The restructuring targeted all sectors of the economy. In the agricultural sector, the government's reform programs included a reduction of export taxes on transfers of agricultural land and abolition of restrictions on sugarmill closures. In industry, the government eliminated restrictions on imports and reduced tariffs and promoted foreign private investment in the Export Processing Zones (EPZ) by providing fiscal and financial incentives. In 1983, the government established the Mauritius Export Development and Investment Authority (MEDIA) to undertake investment missions and export promotions to boost the number of foreign investors and amount exported, respectively.10 With regard to tourism, the government resorted to aggressive advertising, improvement of hotel capacity, and improvement of air access policy.11

In addition, the devaluation of the Mauritian rupee created a realistic exchange rate that helped to make exports internationally competitive. Traditionally, the government supplemented the rupee as part of its wage policy to ensure the competitiveness of Mauritian exports. Similarly, the adoption of a real rate of interest helped increase gross domestic savings that were used for development programs and reduced the need for foreign borrowing and the debt service burden, which fell from 20 to 6.8 percent in the 1980s.12

Another source of economic success is the high demand, ready market, and favorable terms of trade for Mauritian exports in developed countries. Mauritian exports have benefited greatly from the sugar protocol under the Lome Convention with the European Economic Community (EEC), now the European Community (EC). Under this law, Mauritius sells 80 percent of its sugar exports to the EC at a price three times higher than the world market price. The government has prudently utilized the revenue earned from sugar exports for diversification into manufacturing, especially by the EPZ. Like sugar, apparel exports have received special treatment because they are not subjected to import duties and quota restrictions for entering the EC market. There are no quota restrictions in the US market because Mauritian exports have not exceeded the requirement of one percent of US production. The Lome Convention has significantly contributed to the growth in exports of manufactured goods in Mauritius because the EC buys 70 percent while the US absorbs 30 percent of its manufactured goods.13

Finally, availability of cheap labor has fitted neatly into the government's labor intensive export-oriented strategy of development. The unemployed, which includes a large pool of women, have been absorbed into the EPZ and has greatly contributed to the growth of employment opportunities. For example, it accounted for 70 percent of the 21,000 jobs created in the economy in 1987 and helped increase income.14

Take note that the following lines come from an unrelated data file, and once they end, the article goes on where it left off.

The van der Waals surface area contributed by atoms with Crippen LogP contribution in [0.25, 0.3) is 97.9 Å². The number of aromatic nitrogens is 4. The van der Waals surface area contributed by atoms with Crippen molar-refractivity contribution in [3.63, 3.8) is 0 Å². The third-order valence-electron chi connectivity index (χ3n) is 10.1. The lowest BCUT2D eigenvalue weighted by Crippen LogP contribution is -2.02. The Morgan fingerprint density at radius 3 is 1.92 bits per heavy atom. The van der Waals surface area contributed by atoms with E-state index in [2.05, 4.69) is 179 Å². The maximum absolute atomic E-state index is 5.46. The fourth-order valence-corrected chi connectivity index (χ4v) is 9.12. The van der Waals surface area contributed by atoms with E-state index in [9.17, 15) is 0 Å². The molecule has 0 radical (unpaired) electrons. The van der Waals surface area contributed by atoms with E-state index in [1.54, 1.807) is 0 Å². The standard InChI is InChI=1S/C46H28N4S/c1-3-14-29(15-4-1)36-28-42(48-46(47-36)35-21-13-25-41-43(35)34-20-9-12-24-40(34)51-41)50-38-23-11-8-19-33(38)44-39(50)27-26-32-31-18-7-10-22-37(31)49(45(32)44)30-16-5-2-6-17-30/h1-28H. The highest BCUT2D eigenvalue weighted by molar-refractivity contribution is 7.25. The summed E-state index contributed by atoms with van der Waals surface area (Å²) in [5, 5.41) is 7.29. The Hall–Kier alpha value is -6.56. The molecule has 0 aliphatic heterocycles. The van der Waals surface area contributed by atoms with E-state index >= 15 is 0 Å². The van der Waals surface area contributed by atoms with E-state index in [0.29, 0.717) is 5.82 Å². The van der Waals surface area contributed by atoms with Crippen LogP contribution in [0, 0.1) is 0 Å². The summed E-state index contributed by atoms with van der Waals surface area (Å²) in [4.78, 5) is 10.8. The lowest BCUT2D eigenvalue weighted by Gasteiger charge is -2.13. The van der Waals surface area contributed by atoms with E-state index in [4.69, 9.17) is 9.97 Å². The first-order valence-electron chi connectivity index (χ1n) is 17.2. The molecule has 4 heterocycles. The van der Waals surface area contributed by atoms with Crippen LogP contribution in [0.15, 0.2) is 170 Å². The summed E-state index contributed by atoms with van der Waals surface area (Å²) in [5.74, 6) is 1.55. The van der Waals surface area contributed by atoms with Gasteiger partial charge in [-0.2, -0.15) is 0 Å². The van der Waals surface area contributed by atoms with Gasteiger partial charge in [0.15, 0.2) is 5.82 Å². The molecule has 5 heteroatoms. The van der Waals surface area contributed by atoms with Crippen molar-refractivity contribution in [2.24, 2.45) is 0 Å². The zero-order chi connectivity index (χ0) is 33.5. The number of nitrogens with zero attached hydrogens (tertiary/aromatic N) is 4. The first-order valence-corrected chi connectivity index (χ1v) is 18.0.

Social progress has been the most remarkable achievement of investment export revenue from sugar and manufactured goods as well as domestic savings. Through the national development plans, the government has been able to provide social services to most of the population. Of even greater significance is the provision of education, health facilities, housing and improved life expectancy. Primary school enrollment is 90 percent of children and secondary school enrollment rose from 26 percent in the 1960s to 45 percent in the late 1980s.15 Also, there has been improvement in life expectancy from 61 years in the mid-1960s, to 68 years in 1987, to 71 years in 1994. The infant mortality rate decreased from 67 per thousand to 24 per thousand in the same period. Similarly, the adult literacy rate stood at 82 percent in 1994. These contribute to the decline in income inequality in Mauritus.16

Botswana: Successful Development?

Botswana has one of the world's best rates of economic growth, surpassing that of Mauritius, Korea and other Asian tigers - the newly industrializing countries (NICs). During the 1980s it had the fastest economic growth rate in the world, with an average of 10 percent, despite six years of drought that affected the cattle industry.17 It has a very low debt of $0.7 billion, with debt servicing accounting for four percent of exports and enormous foreign reserves. Botswana has a relatively small population but large resource base with a per capita income of $ 5,367.18 The current economic prosperity of Botswana contrasts sharply with the situation at independence, when the state was viewed by most analysts as a very poor country dependent on foreign grants to finance its budget.19 The transformation of Botswana from a poor agricultural country to a buoyant thriving economy makes it a developmental state.